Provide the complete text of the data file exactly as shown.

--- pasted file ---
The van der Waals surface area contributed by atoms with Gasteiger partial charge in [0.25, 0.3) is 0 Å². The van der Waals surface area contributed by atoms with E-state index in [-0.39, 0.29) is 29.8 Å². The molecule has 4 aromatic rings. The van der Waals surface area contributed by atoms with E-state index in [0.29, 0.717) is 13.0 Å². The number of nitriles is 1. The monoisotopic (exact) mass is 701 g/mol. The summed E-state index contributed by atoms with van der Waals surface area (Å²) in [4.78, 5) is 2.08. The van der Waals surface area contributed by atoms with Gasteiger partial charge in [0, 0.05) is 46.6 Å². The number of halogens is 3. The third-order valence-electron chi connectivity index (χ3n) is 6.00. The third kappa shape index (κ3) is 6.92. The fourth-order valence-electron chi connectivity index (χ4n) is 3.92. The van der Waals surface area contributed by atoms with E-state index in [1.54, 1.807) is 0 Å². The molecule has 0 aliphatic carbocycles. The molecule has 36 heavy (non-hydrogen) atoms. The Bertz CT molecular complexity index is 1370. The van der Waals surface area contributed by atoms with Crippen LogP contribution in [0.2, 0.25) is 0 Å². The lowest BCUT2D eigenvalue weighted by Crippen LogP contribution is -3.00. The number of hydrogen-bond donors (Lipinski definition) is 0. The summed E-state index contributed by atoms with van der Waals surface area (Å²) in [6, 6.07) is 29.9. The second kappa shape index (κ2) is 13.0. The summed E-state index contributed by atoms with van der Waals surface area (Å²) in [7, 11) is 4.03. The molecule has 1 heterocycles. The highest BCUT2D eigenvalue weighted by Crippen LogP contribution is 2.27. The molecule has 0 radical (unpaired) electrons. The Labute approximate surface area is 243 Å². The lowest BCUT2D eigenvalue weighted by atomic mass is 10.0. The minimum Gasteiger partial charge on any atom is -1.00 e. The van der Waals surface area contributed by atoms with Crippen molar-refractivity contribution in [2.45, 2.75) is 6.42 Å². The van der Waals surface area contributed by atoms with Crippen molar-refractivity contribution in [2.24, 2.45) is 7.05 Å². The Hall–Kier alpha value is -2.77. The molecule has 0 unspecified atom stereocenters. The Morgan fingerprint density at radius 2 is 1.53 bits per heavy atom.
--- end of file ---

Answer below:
The van der Waals surface area contributed by atoms with Gasteiger partial charge in [0.25, 0.3) is 0 Å². The van der Waals surface area contributed by atoms with E-state index in [-0.39, 0.29) is 29.8 Å². The molecule has 4 aromatic rings. The van der Waals surface area contributed by atoms with E-state index in [0.29, 0.717) is 13.0 Å². The number of nitriles is 1. The monoisotopic (exact) mass is 701 g/mol. The summed E-state index contributed by atoms with van der Waals surface area (Å²) in [4.78, 5) is 2.08. The van der Waals surface area contributed by atoms with Gasteiger partial charge in [0, 0.05) is 46.6 Å². The number of halogens is 3. The third-order valence-electron chi connectivity index (χ3n) is 6.00. The third kappa shape index (κ3) is 6.92. The fourth-order valence-electron chi connectivity index (χ4n) is 3.92. The van der Waals surface area contributed by atoms with E-state index in [1.54, 1.807) is 0 Å². The molecule has 0 aliphatic carbocycles. The molecule has 36 heavy (non-hydrogen) atoms. The Bertz CT molecular complexity index is 1370. The van der Waals surface area contributed by atoms with Crippen LogP contribution in [0.2, 0.25) is 0 Å². The lowest BCUT2D eigenvalue weighted by Crippen LogP contribution is -3.00. The number of hydrogen-bond donors (Lipinski definition) is 0. The summed E-state index contributed by atoms with van der Waals surface area (Å²) in [6, 6.07) is 29.9. The second kappa shape index (κ2) is 13.0. The summed E-state index contributed by atoms with van der Waals surface area (Å²) in [7, 11) is 4.03. The molecule has 1 heterocycles. The highest BCUT2D eigenvalue weighted by Crippen LogP contribution is 2.27. The molecule has 0 radical (unpaired) electrons. The Labute approximate surface area is 243 Å². The lowest BCUT2D eigenvalue weighted by atomic mass is 10.0. The minimum Gasteiger partial charge on any atom is -1.00 e. The van der Waals surface area contributed by atoms with Crippen molar-refractivity contribution in [2.45, 2.75) is 6.42 Å². The van der Waals surface area contributed by atoms with Crippen molar-refractivity contribution in [2.24, 2.45) is 7.05 Å². The Hall–Kier alpha value is -2.77. The molecule has 0 unspecified atom stereocenters. The Morgan fingerprint density at radius 2 is 1.53 bits per heavy atom.